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At work we use an old (10 year old) linux box with 4 interfaces to act as router/firewall for the network. There's never really been a need to change it since it's stable and handles all our needs.

I'm wondering, though, would replacing the network interfaces with newer ones provide a benefit? Besides the obvious bandwidth increase (eg. 100MBit to GBit), would there be a latency reduction, or do newer cards pretty much do the same thing as old ones?

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10 year old machine will not perform well. Even 5 year old machine can do only 300MBps. You would need to use at least dual-core machine to have bandwidth of 1GBps at minimum. Pentium D dual core can make 300MBps if used with a proper network card. So core2duo with 1GBps network card of the server kind would do the trick. You can try something very power efficient and new kind of architecture like 22nm, so you can use also for VPN etc. –  Andrew Smith Oct 23 '12 at 16:29
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@AndrewSmith 1GBps or 1Gbit? Bits or Bytes? My 5 year old server can serve nearly a 1 Gigabit (around 100 Megabytes/sec) of traffic from a RAID array so has no trouble shifting packets through the CPU from one card to another. –  Alastair McCormack Oct 23 '12 at 16:59
    
Sorry I meant 1Gbit. Serving files is entirely different than forwarding packets. You push large chunk of files thru the network card in one direction only. Now in forwarding, that would already be a half of it. Then, on router you have many connections with various packet sizes. In practice, 5 year old server (like single core xeon), does drop packets at 300MBps. If you have core2duo type of tech, this is much faster indeed. –  Andrew Smith Oct 23 '12 at 18:28
    
Pls write what is your chipset and network card - so I can tell you exactly what is the network performance for router. –  Andrew Smith Oct 23 '12 at 18:29
    
I don't know who is smoking what but 10 year old machines are more than adequate for the task. So are 10 year old 1Gb NICs. –  John Gardeniers Oct 24 '12 at 10:06

2 Answers 2

up vote 6 down vote accepted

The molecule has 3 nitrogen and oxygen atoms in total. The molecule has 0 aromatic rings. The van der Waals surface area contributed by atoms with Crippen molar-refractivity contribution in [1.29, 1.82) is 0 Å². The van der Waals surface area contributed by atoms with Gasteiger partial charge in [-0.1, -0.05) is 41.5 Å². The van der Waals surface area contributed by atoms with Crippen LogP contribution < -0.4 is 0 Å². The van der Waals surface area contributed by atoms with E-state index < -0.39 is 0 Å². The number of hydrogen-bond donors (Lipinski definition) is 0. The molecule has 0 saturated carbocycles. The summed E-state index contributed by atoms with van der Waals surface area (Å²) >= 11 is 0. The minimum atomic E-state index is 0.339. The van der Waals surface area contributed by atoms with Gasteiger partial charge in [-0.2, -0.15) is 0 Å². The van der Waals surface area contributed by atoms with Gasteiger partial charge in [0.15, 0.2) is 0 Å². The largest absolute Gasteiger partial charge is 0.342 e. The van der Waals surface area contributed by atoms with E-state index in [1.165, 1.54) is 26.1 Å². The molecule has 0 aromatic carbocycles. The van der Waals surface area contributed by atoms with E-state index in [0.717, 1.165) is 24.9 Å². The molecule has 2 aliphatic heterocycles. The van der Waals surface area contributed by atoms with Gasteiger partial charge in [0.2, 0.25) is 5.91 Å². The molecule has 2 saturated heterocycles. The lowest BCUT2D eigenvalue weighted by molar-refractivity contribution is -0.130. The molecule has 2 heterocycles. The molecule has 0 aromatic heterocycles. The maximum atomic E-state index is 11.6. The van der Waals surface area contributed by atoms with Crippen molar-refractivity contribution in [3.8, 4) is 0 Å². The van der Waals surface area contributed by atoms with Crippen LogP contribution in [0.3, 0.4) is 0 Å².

If your expansion bus is just a single plain PCI then you'll probably saturate its 2.1 Gbps theoretical limit assuming you're not doing too much packet inspection.

Any latency would probably be introduced from the CPU (TCP checksum offloading has been available for years) so I don't think it's a cost-effective upgrade.

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"conventional" PCI at 33 MHz and with 32 Bit of bus width would have its theoretical limit even lower at 133 MB/s (or ~ 1Gbps). The practical limit would be significantly lower as with many devices exchanging data over the bus (which is the case with 4 NICs sending and receiving data simultaneously) the protocol and synchronization overhead is likely to be as high as 40%, leaving just 60% of the theoretical data rate for transmissions. –  the-wabbit Oct 24 '12 at 8:15

There's never really been a need to change it since it's stable and handles all our needs.

Personally, I would be slightly worried to have a 10 years old machine as a single point of failure for a service as important as internet connectivity. Your priorities might vary of course, but a PC's life frame typically ends after 5-7 years. Mechanics (fans, HDD) are a likely candidate for a failure, although the electronics will show signs of "wear" too (electrolytic capacitors used in voltage converters all around the device might dry out over time, plug-in contacts would oxidize resulting in raising transition resistance, similar effects might be observable on low-quality soldering points).

Not much will be won in terms of either performance or reliability by replacing the NICs, although routing latency theoretically would benefit slightly due to shorter bit-times of Gigabit networks. The effect would be negligible however, as a receive-send cycle of a 512 Byte FE frame amounts to roughly 0.01 ms while average host latency is larger by the order of a magnitude at approximately 0.5 ms.

BTW: if you are looking for a cost-effective replacement and are comfortable with Linux, have a look at OpenWRT. It runs on a variety of embedded commodity hardware and allows for redundant setups. The faster MIPS- or ARM-based models (>=500 MHz CPU, >=64 MB RAM) perform rather well and would be able to do wirespeed routing (and probably also filtering, but this would depend on your ruleset) for 100 Mbps interfaces.

You would likely save the device's purchase price worth on electricity after 1 year of operation (assuming 100 W of power for your current setup and 10 W for an embedded setup you would save roughly 2 kWh each day which amounts to $100 each year at 0.15 $ per kWh).

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